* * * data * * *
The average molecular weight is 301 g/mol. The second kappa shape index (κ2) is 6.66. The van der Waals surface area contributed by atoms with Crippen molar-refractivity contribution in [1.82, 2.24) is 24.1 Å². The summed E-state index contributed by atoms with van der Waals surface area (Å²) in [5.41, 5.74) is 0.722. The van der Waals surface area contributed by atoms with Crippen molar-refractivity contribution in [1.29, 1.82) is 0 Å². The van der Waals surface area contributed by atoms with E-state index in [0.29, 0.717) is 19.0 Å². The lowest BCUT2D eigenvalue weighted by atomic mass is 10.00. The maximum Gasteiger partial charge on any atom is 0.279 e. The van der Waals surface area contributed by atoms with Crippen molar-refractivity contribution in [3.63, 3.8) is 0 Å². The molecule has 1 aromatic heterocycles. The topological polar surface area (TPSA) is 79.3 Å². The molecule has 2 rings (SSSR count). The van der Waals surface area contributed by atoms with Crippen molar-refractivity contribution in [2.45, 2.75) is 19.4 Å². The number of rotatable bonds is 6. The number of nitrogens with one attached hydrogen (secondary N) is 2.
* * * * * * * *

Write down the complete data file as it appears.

The average molecular weight is 301 g/mol. The second kappa shape index (κ2) is 6.66. The van der Waals surface area contributed by atoms with Crippen molar-refractivity contribution in [1.82, 2.24) is 24.1 Å². The summed E-state index contributed by atoms with van der Waals surface area (Å²) in [5.41, 5.74) is 0.722. The van der Waals surface area contributed by atoms with Crippen molar-refractivity contribution in [1.29, 1.82) is 0 Å². The van der Waals surface area contributed by atoms with E-state index in [0.29, 0.717) is 19.0 Å². The lowest BCUT2D eigenvalue weighted by atomic mass is 10.00. The maximum Gasteiger partial charge on any atom is 0.279 e. The van der Waals surface area contributed by atoms with Crippen molar-refractivity contribution in [3.63, 3.8) is 0 Å². The molecule has 1 aromatic heterocycles. The topological polar surface area (TPSA) is 79.3 Å². The molecule has 2 rings (SSSR count). The van der Waals surface area contributed by atoms with Crippen molar-refractivity contribution in [2.45, 2.75) is 19.4 Å². The number of rotatable bonds is 6. The number of nitrogens with one attached hydrogen (secondary N) is 2.